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The Case for One-Issue Voting

Updated: May 2

In 1995, John Piper wrote an article titled "One-Issue Politics, One-Issue Marriage, and the Human Society," in which he argues:

No endorsement of any single issue qualifies a person to hold public office. . . . [But] Everybody knows a single issue that for them would disqualify a candidate for office. . . . I believe that the endorsement of the right to kill unborn children disqualifies a person from any position of public office. . . . These reflections have confirmed my conviction never to vote for a person who endorses such an evil—even if he could balance the budget tomorrow and end all taxation.

I wholeheartedly agree with Piper. Before I move forward, I must make my presuppositions clear:


  • I affirm the Reformational principle of sola Scriptura, that the Bible is God’s inspired word, inerrant, trustworthy, the highest supreme authority, and the perfect standard for judging all other knowledge.

  • The Bible states that humans are made by God in the image of God (Gen. 1:26) and prohibits the killing of innocent people (Exod. 20:13).

  • I believe there are two types of political issues: straight-line and jagged line. Straight-line political issues are issues that have a direct line between a biblical text and its policy application. For example, abortion is a straight-line political issue since murder is sinful and abortion is a form of murder. Jagged-line political issues are issues that have a multistep process from a biblical principle to a policy position and application. For example, immigration is a jagged-line issue. Consider the following argument: “We should love our neighbor as ourselves,” therefore “we should allow anyone and everyone to cross our borders.” Well, it’s not that simple. There’s a multistep process before we get to that conclusion.

  • I believe some injustices are worse than others.


With this in mind, I think it’s extremely unwise to vote for a pro-choice politician, especially at the highest level of government, if there’s another candidate who is pro-life. Or, to put it positively, I believe it is wise for Christians to be one-issue voters for straightforward political issues. I use the language of wise and unwise because this is a matter of wisdom. Political judgment requires wisdom. Wisdom is a combination of honor and love for God and skillful living in His world that results in justice and flourishing. It is rightly applying principles based on Scripture, and there’s a space between our biblical and theological principles and our specific political judgment. Two Christians may agree on the same biblical and theological principle, yet their application (i.e., policy and method) of that principle may differ.


Difficult Life Versus Dead Life


It’s unwise to vote for a pro-choice candidate if there’s another candidate who is pro-life. Being pro-choice in today’s political landscape is an absolutely essential part of being a Democrat. The Democratic Party unequivocally supports Roe v. Wade and has doubled down on their position for the “right” to terminate pregnancies in the womb during the third trimester. Is it possible to be a Democrat and be against abortion? Yes. For example, there’s the Democrats for Life of America organization that seeks to encourage the Democratic party to oppose abortion. However, these members are very few. The overwhelming majority of those in the current Democratic Party strongly support and celebrate abortion.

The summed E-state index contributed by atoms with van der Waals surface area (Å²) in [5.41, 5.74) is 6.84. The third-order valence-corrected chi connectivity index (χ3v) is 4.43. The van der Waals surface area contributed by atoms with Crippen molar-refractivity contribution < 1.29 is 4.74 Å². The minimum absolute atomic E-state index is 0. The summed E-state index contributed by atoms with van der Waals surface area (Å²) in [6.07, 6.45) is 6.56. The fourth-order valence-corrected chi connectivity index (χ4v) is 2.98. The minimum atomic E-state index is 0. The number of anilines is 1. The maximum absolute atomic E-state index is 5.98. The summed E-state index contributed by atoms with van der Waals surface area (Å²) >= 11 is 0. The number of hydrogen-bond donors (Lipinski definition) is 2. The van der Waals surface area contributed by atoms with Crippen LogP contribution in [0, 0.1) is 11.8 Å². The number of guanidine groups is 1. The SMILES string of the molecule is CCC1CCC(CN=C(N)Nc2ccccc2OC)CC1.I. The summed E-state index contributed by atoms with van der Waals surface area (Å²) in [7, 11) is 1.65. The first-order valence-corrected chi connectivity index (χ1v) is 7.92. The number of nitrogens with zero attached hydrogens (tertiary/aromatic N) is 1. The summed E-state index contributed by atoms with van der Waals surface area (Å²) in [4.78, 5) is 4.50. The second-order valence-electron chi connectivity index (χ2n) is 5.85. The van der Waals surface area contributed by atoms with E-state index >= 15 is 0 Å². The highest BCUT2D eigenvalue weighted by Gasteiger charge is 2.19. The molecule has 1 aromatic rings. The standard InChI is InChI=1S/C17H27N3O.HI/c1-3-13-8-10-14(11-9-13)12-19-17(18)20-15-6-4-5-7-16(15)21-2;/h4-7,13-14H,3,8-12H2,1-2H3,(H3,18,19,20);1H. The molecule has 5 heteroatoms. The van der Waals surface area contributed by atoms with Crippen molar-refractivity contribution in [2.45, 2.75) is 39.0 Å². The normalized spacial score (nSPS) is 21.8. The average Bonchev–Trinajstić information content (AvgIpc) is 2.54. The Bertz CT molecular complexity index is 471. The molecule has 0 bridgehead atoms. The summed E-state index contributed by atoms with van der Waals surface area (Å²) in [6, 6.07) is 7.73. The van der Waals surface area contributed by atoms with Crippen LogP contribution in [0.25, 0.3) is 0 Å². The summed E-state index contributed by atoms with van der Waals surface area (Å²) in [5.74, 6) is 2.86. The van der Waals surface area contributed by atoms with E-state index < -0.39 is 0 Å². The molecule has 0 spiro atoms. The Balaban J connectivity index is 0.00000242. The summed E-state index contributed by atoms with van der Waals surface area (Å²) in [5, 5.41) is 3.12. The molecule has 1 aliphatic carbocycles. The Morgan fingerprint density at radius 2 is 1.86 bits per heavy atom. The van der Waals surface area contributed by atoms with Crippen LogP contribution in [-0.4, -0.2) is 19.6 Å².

To be clear, voting Democrat or Republican does not make one a Christian, nor does endorsing pro-life make one qualified to hold office. Christians are united by the gospel in accordance with Scripture. Furthermore, Christians should be in agreement that abortion is murder, which Scripture forbids. But Christians may differ on political tactics for overcoming abortion. Abortion, as a policy, is a straightforward issue, but voting for a pro-choice candidate (I think) is a jagged-line issue since there are different voting strategies and philosophies. People either vote for the least worst candidate who has the best chance of winning or vote for the best candidate even if that person has no chance of winning. There isn’t a prescribed voting strategy. In a similar fashion, it is right for pastors to preach that abortion is sin, yet it is not right for a pastor to bind the conscience of his people that they must adopt a particular strategy on combating abortion.


But then comes the question: “What if the candidate at the head of the party is a racist and pro-life? Would you still vote for this candidate?” My response is threefold: “(1) There will never be a party or politician that I fully align with because every person is a sinner (including myself) and sinners are imperfect. I do not believe that there’s a political party that’s a perfect fit for Christians. (2) If there is no other viable candidate that is pro-life, then my answer is a sad ‘yes.’ (3) There are many injustices in society, such as racism, but none of them are as worse as abortion. Both sins are an affront to God. Racism results in difficult life. But abortion always results in a dead life.” Therefore, I believe it’s wise for Christians to consider being a one-issue voter and to not vote for a candidate that strongly supports the “right” to terminate pregnancies when there’s another candidate that’s pro-life.

 

Tuezong Xiong (BS, University of Northwestern–St. Paul) received his bachelors degree in Pastoral Ministry and Bible at the University of Northwestern – St. Paul. He is currently studying at Bethlehem College & Seminary in Minneapolis, MN for his Masters of Divinity. He is the husband of Pa Kou. He also blogs at www.tuezongxiong.wordpress.com.


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